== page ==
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putting commas in numeric value for dollars

I have a field i'm creating

cast (sum(tas.R12Value) as decimal (8,0)) as r12value

which is rounding the number for me fine.
1430022 however
I'm missing the commas ?
would like to see.
1,430,022

Thanks
fordraiders
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Fordraiders
Asked:
Fordraiders
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2 Solutions
 
Jim HornMicrosoft SQL Server Developer, Architect, and AuthorCommented:
>cast (sum(tas.R12Value) as decimal (8,0)) as r12value
>I'm missing the commas ?
That's because numeric data types such as int, decimal, numeric, etc. only store the number and not any cosmetic formatting such as currency symbols and thousands-separating commas.

Do your formatting in the presentiation (i.e. reporting) layer, not in the data layer.

So ... explain for us where you would 'like to see' the commas.
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FordraidersAuthor Commented:
expressed in dollar amounts
12,000
1,000
13,248,765


etc...
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Jim HornMicrosoft SQL Server Developer, Architect, and AuthorCommented:
That wasn't my question.  Where would you like to see these commas?  In the database, on a report, in an ETL feed, on a boat, with a goat, ...
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FordraidersAuthor Commented:
dr suess...lol  

on asp.net c#  gridview
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FordraidersAuthor Commented:
this is what I have thus far.

e.Row.Cells[3].Text = String.Format("$ {0:C}", e.Row.Cells[3].Text);
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Jim HornMicrosoft SQL Server Developer, Architect, and AuthorCommented:
Ok.  In that case I recommend doing this in the formatting of the gridview.  Since I'm not an expert in either, I'll add those two zones to this question and step back so those experts can read your question and respond.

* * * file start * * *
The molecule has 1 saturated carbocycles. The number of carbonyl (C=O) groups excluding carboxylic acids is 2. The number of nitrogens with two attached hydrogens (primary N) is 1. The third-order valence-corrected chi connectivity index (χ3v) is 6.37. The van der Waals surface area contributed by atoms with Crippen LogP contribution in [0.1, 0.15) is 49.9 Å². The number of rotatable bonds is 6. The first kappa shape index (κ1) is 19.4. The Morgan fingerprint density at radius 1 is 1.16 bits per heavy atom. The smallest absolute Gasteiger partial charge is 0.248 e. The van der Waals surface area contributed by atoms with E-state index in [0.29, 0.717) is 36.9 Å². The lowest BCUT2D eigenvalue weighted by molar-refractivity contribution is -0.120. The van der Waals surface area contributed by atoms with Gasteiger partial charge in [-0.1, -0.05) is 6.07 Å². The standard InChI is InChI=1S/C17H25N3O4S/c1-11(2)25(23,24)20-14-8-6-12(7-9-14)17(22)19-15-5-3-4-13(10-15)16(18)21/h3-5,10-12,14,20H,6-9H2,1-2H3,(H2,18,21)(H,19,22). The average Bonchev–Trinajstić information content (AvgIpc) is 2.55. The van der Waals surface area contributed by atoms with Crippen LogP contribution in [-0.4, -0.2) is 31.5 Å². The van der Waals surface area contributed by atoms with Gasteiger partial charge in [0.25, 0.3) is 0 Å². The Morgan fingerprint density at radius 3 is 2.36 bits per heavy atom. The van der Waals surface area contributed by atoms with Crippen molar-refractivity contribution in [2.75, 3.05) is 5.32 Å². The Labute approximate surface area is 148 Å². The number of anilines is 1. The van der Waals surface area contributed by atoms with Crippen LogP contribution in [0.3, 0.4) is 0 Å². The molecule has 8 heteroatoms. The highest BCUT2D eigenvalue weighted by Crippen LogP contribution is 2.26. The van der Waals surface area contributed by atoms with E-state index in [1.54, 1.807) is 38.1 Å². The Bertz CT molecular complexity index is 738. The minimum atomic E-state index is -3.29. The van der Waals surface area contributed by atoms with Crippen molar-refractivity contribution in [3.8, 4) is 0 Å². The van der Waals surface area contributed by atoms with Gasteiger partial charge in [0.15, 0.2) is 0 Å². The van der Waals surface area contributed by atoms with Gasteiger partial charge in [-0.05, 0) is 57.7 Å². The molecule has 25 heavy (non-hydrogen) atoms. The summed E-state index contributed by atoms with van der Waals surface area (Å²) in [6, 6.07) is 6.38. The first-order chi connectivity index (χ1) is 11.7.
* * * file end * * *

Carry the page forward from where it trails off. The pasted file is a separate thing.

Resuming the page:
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SharathData EngineerCommented:
May be this.
convert(varchar,convert(money,sum(tas.R12Value)),1) AS r12value

Open in new window

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FordraidersAuthor Commented:
sharath, perfect,...

Thanks !!
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FordraidersAuthor Commented:
Thanks Sharath and
Jimbo, Thanx for the direction and help !!
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Jim HornMicrosoft SQL Server Developer, Architect, and AuthorCommented:
Thanks for the split, but I'm going to recommend against the approach sharath posted.   If you convert these numbers to varchar in your data layer, then they will be varchar's in the reporting layer, which means the only way it will be able to participate in math such as addition, subtraction, subtotals, etc. is by implicit conversion, and the characters may (will?) cause it to throw an error.

Better to format in the report.
1
 
FordraidersAuthor Commented:
Jmbo, i tend to agree. Luckily this is just a one time view.
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